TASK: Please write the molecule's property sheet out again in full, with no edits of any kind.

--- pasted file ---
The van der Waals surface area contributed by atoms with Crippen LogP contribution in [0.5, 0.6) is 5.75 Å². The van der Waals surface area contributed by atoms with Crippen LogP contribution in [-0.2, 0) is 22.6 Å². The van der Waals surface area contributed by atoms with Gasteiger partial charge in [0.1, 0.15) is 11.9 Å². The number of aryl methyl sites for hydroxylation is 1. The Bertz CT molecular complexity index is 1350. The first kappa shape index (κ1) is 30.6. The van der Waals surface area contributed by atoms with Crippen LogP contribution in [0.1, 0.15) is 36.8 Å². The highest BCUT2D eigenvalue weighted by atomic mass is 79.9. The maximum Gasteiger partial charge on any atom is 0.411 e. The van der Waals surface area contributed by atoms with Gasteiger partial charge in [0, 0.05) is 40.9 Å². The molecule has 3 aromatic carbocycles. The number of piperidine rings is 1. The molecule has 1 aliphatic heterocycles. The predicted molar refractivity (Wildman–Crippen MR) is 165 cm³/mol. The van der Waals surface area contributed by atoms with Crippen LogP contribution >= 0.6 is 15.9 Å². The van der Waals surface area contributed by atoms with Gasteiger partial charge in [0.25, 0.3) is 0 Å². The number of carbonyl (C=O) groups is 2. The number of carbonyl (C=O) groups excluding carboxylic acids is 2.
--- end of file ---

The van der Waals surface area contributed by atoms with Crippen LogP contribution in [0.5, 0.6) is 5.75 Å². The van der Waals surface area contributed by atoms with Crippen LogP contribution in [-0.2, 0) is 22.6 Å². The van der Waals surface area contributed by atoms with Gasteiger partial charge in [0.1, 0.15) is 11.9 Å². The number of aryl methyl sites for hydroxylation is 1. The Bertz CT molecular complexity index is 1350. The first kappa shape index (κ1) is 30.6. The van der Waals surface area contributed by atoms with Crippen LogP contribution in [0.1, 0.15) is 36.8 Å². The highest BCUT2D eigenvalue weighted by atomic mass is 79.9. The maximum Gasteiger partial charge on any atom is 0.411 e. The van der Waals surface area contributed by atoms with Gasteiger partial charge in [0, 0.05) is 40.9 Å². The molecule has 3 aromatic carbocycles. The number of piperidine rings is 1. The molecule has 1 aliphatic heterocycles. The predicted molar refractivity (Wildman–Crippen MR) is 165 cm³/mol. The van der Waals surface area contributed by atoms with Crippen LogP contribution >= 0.6 is 15.9 Å². The van der Waals surface area contributed by atoms with Gasteiger partial charge in [0.25, 0.3) is 0 Å². The number of carbonyl (C=O) groups is 2. The number of carbonyl (C=O) groups excluding carboxylic acids is 2.